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# [MIS03-P11] A Mechanism Causing Temporal Variation in b-values Prior to a Mainshock

Keywords:b-value, precursor time, spring-slider model, stiffmess ratio, saturation of water

_{1}, reaches its peak one at time t

_{2}, then begins to decrease from the peak one at t

_{2}, and returns to the normal one at time t

_{3}. As t>t

_{3}, the b-value varies around the normal one or rightly decreases with time until the occurrence of the forthcoming mainshock at time t

_{4}. The precursor time, T=t

_{4}-t

_{1}, of b-value anomalies prior to a forthcoming mainshock is related to the magnitude, M, of the event in a form: log(T)=q+rM (T usually in days) where q and r are two constants. In this study, the mechanism causing b-value anomalies prior to a mainshock is explored. From numerical simulations based on the 1-D dynamical spring-slider mode proposed by Burridge and Knopoff (1967), Wang (1995) found a power-law correlation between b and s, where the parameter s is the ratio of the spring constant (K) between two sliders to that (L) between a slider and the moving plate. The power-law correlation are b~s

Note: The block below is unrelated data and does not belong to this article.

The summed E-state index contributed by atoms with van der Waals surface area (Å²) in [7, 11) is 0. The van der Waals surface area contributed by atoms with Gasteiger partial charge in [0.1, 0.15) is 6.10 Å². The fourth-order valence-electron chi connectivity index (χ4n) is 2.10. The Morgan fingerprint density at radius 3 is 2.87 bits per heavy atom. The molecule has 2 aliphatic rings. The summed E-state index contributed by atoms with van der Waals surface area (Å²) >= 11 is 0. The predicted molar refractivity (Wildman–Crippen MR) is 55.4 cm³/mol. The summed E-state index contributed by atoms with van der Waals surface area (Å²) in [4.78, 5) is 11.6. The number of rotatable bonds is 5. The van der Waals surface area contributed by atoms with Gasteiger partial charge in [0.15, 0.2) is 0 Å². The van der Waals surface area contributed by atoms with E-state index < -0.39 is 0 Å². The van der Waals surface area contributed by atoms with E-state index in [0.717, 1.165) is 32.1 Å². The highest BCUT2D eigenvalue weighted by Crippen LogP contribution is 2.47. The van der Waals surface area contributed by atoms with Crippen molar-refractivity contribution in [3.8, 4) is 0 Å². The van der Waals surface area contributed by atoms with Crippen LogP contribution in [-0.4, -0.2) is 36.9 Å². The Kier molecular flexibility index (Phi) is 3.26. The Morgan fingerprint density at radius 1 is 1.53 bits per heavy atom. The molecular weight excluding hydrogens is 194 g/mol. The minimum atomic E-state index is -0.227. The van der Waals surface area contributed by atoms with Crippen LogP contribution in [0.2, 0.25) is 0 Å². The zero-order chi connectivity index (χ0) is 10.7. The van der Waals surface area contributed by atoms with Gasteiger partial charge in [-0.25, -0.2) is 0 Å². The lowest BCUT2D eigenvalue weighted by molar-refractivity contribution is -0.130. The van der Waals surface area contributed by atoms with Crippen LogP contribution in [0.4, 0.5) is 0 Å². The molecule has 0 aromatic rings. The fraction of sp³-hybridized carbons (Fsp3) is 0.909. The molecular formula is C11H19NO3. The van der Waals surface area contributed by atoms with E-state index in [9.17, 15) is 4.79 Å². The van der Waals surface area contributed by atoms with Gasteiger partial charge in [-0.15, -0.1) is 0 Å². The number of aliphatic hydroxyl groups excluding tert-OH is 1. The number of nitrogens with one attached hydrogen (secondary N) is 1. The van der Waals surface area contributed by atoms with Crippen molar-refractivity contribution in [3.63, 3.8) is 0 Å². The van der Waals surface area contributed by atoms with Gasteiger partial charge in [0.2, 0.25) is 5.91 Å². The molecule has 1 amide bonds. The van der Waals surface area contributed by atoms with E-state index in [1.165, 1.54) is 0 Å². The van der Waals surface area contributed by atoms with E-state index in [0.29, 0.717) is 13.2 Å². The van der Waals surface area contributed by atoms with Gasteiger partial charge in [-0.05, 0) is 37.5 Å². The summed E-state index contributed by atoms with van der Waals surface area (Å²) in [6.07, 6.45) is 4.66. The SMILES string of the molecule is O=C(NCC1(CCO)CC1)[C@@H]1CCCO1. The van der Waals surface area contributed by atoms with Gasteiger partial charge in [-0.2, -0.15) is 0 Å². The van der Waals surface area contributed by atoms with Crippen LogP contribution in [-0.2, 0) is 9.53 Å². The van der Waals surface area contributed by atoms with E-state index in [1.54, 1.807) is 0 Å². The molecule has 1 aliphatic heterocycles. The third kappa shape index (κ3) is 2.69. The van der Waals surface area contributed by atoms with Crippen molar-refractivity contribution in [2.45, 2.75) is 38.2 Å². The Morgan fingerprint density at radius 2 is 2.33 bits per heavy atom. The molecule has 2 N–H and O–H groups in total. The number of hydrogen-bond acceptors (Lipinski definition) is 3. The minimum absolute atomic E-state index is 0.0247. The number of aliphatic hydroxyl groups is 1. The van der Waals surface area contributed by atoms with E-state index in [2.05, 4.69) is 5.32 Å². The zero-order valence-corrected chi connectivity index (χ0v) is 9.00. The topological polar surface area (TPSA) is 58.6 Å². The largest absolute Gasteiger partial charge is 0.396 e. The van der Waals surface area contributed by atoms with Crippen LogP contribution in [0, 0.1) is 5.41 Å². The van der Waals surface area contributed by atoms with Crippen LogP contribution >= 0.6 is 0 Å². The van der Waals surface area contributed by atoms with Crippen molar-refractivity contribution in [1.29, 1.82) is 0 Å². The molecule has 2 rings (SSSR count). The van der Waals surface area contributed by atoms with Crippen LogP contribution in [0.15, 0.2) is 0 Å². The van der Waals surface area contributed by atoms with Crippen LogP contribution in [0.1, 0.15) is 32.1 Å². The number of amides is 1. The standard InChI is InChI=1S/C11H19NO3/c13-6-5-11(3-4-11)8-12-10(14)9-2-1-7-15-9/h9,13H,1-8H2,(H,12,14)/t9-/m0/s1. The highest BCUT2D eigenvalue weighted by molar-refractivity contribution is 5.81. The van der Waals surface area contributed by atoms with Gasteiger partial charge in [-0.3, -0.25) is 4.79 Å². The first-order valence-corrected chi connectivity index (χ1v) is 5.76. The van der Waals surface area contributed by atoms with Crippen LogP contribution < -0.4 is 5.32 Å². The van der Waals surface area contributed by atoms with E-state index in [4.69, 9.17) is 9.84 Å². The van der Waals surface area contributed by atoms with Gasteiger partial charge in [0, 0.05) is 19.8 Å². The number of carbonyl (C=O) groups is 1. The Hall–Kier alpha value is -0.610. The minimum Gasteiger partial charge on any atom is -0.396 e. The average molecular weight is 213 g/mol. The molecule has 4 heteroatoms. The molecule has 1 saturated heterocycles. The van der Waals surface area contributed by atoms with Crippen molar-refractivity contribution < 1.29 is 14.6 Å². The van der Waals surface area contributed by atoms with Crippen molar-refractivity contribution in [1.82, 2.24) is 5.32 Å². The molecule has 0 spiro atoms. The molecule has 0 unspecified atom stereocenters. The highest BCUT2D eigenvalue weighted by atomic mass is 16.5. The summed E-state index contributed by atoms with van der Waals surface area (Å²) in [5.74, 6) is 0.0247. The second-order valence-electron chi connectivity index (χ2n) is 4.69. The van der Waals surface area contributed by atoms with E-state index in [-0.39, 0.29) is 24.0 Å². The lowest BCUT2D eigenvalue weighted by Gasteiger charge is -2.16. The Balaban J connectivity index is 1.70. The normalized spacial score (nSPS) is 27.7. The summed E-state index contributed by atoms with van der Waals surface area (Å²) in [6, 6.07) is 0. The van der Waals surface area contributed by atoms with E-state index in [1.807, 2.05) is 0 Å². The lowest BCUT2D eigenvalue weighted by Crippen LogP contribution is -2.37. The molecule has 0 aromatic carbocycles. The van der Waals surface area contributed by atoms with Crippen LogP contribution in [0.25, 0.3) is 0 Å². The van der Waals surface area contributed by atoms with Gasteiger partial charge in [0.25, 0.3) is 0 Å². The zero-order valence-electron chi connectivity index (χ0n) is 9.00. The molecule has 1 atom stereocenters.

^{-2/3}for the cumulative frequency and b~s

^{-1/2}for the discrete frequency. Since L of a source area is almost constant for a long time period, b directly relates to K. Lower K results in a higher b-value. Wang (2012) found K=r

_{A}v

_{p}

^{2}, where r

_{A}and v

_{p}are, respectively, the areal density and P-wave velocity of a fault zone. Experimental results show that v

_{p}is strongly influenced by the water saturation in rocks. The water saturation in the source area varies with time, thus leading to a temporal variation in v

_{p}as well as K. This results in the temporal variation in b-values prior to a mainshock. The modeled result is consistent with the observed one.